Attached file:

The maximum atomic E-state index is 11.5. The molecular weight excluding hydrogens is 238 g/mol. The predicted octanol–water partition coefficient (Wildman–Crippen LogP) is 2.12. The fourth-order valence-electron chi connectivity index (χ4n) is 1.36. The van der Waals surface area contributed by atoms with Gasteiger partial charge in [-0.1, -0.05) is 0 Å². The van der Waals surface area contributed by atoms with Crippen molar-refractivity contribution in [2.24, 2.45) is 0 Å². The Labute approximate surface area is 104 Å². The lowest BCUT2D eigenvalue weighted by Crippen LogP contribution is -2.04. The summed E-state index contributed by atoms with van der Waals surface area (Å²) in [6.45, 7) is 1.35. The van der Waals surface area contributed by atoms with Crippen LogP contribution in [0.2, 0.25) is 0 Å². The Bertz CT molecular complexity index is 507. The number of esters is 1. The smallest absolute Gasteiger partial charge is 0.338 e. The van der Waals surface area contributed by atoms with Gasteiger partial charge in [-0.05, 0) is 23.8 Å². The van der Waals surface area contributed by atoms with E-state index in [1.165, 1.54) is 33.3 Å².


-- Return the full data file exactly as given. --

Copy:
The maximum atomic E-state index is 11.5. The molecular weight excluding hydrogens is 238 g/mol. The predicted octanol–water partition coefficient (Wildman–Crippen LogP) is 2.12. The fourth-order valence-electron chi connectivity index (χ4n) is 1.36. The van der Waals surface area contributed by atoms with Gasteiger partial charge in [-0.1, -0.05) is 0 Å². The van der Waals surface area contributed by atoms with Crippen molar-refractivity contribution in [2.24, 2.45) is 0 Å². The Labute approximate surface area is 104 Å². The lowest BCUT2D eigenvalue weighted by Crippen LogP contribution is -2.04. The summed E-state index contributed by atoms with van der Waals surface area (Å²) in [6.45, 7) is 1.35. The van der Waals surface area contributed by atoms with Crippen LogP contribution in [0.2, 0.25) is 0 Å². The Bertz CT molecular complexity index is 507. The number of esters is 1. The smallest absolute Gasteiger partial charge is 0.338 e. The van der Waals surface area contributed by atoms with Gasteiger partial charge in [-0.05, 0) is 23.8 Å². The van der Waals surface area contributed by atoms with E-state index in [1.165, 1.54) is 33.3 Å².